Just as I published yesterday’s post which partly talked about the need for media companies toÂ understand what they are, comes this article in the Wall Street Journal saying that Time Warner is considering reducing its investment in cable systems.Â As I was writing “For traditional media companies that believe their mission is to deliver news, not print newspapers;Â deliver entertainment, not broadcast over the airwaves; the future can be bright.Â But it canâ€™t be the same as the past,” (I didn’tÂ catch the article before the post) Time Warner executives were apparently discussing whether their mission is to deliver entertainment or lay cable.
Cable has been a core part of the company and its precursors for decades and is now the biggest contributor to profits. But the long-term future of cable, as the Internet emerges as a viable venue for watching TV, is murky. Some within Time Warner wonder whether the company wouldn’t be better off if it were to get out of cable and double down on the Web — where it already owns AOL — by buying another major Internet company, just as News Corp.acquired MySpace and GoogleInc. bought YouTube.
Then comesÂ somethingÂ obvious to Time Warner, but maybe not to the general public:
Getting rid of a big chunk of its cable holdings would transform the nature of Time Warner, making it more reliant on its role as a provider of filmed entertainment and print and Web content.
This would be a transforming move for Time Warner, but one that may very well be necessary for its content business to thrive.Â Two more points are made:
One argument in favor of getting out of cable is that it would free up resources for more investment in the Web.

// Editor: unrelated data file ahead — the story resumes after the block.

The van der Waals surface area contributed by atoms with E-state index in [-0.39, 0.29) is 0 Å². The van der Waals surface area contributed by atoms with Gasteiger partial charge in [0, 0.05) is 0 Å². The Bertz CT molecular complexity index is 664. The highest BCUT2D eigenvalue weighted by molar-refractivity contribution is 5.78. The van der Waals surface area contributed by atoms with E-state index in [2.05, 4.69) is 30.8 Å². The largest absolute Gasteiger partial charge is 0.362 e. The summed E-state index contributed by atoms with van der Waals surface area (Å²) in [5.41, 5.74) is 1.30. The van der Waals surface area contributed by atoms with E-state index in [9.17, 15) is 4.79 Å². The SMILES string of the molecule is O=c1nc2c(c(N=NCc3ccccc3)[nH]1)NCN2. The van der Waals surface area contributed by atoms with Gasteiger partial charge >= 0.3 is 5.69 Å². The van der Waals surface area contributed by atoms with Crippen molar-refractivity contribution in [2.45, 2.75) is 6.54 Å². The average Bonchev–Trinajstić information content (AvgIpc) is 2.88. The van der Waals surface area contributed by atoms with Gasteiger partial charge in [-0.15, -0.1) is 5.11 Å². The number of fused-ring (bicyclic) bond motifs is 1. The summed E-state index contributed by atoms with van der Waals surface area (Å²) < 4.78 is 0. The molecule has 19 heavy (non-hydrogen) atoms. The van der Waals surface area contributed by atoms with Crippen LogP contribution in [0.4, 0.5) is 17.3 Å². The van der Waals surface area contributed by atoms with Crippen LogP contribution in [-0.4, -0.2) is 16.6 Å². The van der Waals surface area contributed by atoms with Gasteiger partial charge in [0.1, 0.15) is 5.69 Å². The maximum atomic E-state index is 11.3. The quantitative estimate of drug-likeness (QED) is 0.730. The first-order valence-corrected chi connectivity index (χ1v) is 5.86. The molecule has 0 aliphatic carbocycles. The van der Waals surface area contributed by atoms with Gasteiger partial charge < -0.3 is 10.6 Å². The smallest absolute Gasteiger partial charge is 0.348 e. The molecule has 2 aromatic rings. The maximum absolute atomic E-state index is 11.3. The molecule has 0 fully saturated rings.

Some also believe Time Warner should exit cable because the dynamics of that business are fundamentally different from those of Time Warner’s content operations, which include Warner Bros., Turner Broadcasting and Time Inc. Most significantly, cable requires substantial capital investment that the other businesses do not.
The parallel to newspapers and printing presses is inescapable.Â Oddly, though, the story goes on to say:
One of the downsides of getting out of cable, though, is that it would leave Time Warner much more dependent on slow-growing content businesses of film, television and print. Indeed, exiting from cable would seem to increase the possibility that Time Warner would eventually dispose of its publishing operations, where growth has nearly come to a halt.
Wouldn’t the point of getting out of cable be that TW could then jump start its content growth, including its “publishing” business?Â The difference in point of view isÂ made obvious when the writer refers to “film, television, and print” businesses.Â Those businesses may be in trouble, but producing information and entertainment is not.Â If you chain yourself to a means of delivery, you have problems, but if you open yourself up to many, you grow.